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Afternoon Market Recap for June 19, 2019

Grains falter on profit-taking

Corn, soybeans and wheat all take a tumble in Wednesday’s session

Grain prices stumbled today on a round of profit-taking after ticking significantly higher the past four weeks. Expectations for mediocre export sales in tomorrow morning’s USDA report created additional headwinds. Corn and wheat prices slumped around 2% today, with soybean prices down around 1.25%.

The eastern Corn Belt could gather another 1” to 2” of rainfall through Saturday, per the latest 72-hour cumulative precipitation map from NOAA. Areas that could see the largest tallies include Illinois, Indiana and Ohio. Daytime highs will continue to come in slightly below normal across the central U.S. for the rest of this week into the weekend.

With the Federal Reserve signaling future interest rate cuts could be likely later this year, Wall St. continued to haul in gains, with the Dow up 51 points in afternoon trading to 26,516. Energy futures were mixed, with crude oil easing around 0.5% this afternoon, while gasoline and diesel trended moderately higher. The U.S. Dollar eased slightly.

Corn prices slid more than 2% today on a round of technical selling and profit-taking. Prices are still nearly $1 per bushel higher than when they bottomed out in mid-May, however. Today, July futures sank 8.75 cents to $4.41, with September futures down 9.25 cents to $4.4625.

Amid slow farmer sales, corn basis bids were steady to firm Wednesday, rising 2 to 6 cents higher across multiple Midwestern locations today.

Click here to learn more about ongoing basis trends in the latest Basis Outlook column from Farm Futures senior grain market analyst Bryce Knorr.

Ahead of tomorrow morning’s weekly export report from USDA, analysts expect the agency to show corn sales totaling between 11.8 million and 35.4 million bushels for the week ending June 13.

Ethanol production for the week ending June 14 eased slightly from the prior week, with an average daily production of 1.081 million bushels but remains seasonally high. August futures dropped nearly 2.5% this afternoon, to $1.606.

China announced it will keep its anti-dumping and anti-subsidy tariffs on U.S. imports of DDGs for now, although that could change after Presidents Donald Trump and Xi Jinping meet at the G-20 Summit later this month.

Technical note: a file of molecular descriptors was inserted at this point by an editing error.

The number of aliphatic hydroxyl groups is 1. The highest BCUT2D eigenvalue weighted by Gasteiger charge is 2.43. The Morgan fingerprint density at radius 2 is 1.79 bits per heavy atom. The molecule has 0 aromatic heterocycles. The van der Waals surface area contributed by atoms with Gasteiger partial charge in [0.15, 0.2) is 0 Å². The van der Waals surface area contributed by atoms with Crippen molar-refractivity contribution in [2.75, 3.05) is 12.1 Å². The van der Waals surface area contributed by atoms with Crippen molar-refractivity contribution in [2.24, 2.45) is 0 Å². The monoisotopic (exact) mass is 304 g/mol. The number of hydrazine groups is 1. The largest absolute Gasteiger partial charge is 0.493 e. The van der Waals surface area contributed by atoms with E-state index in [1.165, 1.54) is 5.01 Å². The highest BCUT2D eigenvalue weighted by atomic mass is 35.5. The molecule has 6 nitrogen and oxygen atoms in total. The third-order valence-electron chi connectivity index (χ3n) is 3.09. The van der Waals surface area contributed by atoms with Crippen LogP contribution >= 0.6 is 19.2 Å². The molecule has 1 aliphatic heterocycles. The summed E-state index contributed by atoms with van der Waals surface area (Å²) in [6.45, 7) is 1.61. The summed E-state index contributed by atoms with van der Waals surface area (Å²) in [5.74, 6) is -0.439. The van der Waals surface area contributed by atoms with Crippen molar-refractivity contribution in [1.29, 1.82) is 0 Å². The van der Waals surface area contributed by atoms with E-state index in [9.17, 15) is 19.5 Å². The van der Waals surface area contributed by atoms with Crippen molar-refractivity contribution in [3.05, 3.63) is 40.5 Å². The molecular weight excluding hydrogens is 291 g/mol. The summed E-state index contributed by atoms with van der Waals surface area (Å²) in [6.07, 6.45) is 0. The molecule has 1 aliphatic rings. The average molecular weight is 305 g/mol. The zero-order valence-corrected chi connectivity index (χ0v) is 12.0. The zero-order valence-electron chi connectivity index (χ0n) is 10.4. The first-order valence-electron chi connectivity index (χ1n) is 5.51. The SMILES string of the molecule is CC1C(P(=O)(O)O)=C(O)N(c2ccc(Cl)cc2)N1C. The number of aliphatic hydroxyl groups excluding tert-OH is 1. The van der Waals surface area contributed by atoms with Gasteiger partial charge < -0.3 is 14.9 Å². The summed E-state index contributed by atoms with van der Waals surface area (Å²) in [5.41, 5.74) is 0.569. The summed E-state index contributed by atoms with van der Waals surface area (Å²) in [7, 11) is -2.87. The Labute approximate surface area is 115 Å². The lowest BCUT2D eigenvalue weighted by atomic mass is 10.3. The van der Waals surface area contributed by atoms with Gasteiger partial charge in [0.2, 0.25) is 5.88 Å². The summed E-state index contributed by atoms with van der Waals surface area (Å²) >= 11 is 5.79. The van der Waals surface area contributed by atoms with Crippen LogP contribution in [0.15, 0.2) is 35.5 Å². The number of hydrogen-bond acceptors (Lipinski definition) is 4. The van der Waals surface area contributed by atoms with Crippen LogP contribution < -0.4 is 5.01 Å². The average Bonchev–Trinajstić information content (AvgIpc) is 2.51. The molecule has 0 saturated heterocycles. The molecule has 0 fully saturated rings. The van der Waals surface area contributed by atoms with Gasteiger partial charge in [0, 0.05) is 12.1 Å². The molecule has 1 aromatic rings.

And China’s corn production could reach 9.921 billion bushels this year, thanks to a recent round of cool, wet weather. Fall armyworm outbreaks in some key production regions could put yield potential at risk, however.

Grain traveling the nation’s railways continues to come in relatively sluggish, with 22,425 carloads for the week last week (down 3.5% year-over-year). Cumulative totals of 527,403 carloads are down 4.9% from 2018’s pace so far.

Preliminary volume estimates were for 335,045 contracts, falling significantly below Tuesday’s final count of 546,121.

Soybean prices also landed in the red on a round of technical selling and profit-taking today, although losses were less severe than in corn, with a bigger percentage of this year’s U.S. crop still unplanted. July futures fell 10.25 cents to $9.0325 and August futures dropped 10.75 cents to $9.0950.

Soybean basis bids were mostly steady across the central U.S. Wednesday but ticked 2 cents higher at an Indiana processor today.

Ahead of tomorrow morning’s weekly export report from USDA, analysts expect the agency to show soybean sales totaling between 7.3 million and 29.4 million bushels for the week ending June 13.

Analysts also expect USDA to report an additional 100,000 to 400,000 metric tons of soymeal sales last week, plus another 5,000 to 25,000 MT of soyoil sales.

What are you doing with your unplanted acres this year after crop insurance deadlines passed? We’re asking growers about their decisions to plant soybeans or take prevent plant. Click the Feedback From The Field reporting form and give us your firsthand account on this decision, along with how your crops are faring. Or, click here to read the latest farmer anecdotes and view our interactive map.

Preliminary volume estimates were for 237,704 contracts, falling 19% below Tuesday’s final count of 292,296.

Wheat prices took a spill Wednesday on a round of profit-taking that left some contracts 2% lower in the session. July Chicago SRW futures fell 9.25 cents to $5.2225, July Kansas City HRW futures dropped 8.5 cents to $4.5675, and July MGEX spring wheat futures were down 10.75 cents to $5.4050.

Ahead of tomorrow morning’s weekly export report from USDA, analysts expect the agency to show wheat sales totaling between 7.3 million and 18.4 million bushels for the week ending June 13.

Egypt purchased 10.7 million bushels of wheat from Romania and Russia, for delivery in late July.

South Korea purchased 4.4 million bushels of feed wheat from optional origins in a tender today. The grain is for shipment between mid-August and mid-September. The country bought an additional 2.2 million bushels of feed wheat from optional origins in a private deal earlier this week.

China sold 859,000 bushels of its state reserves of wheat at auction earlier today, which was just 0.8% of the total available for sale.

Preliminary volume estimates were for 158,728 CBOT contracts, moving slightly ahead of Tuesday’s final count of 145,184.

grainstable

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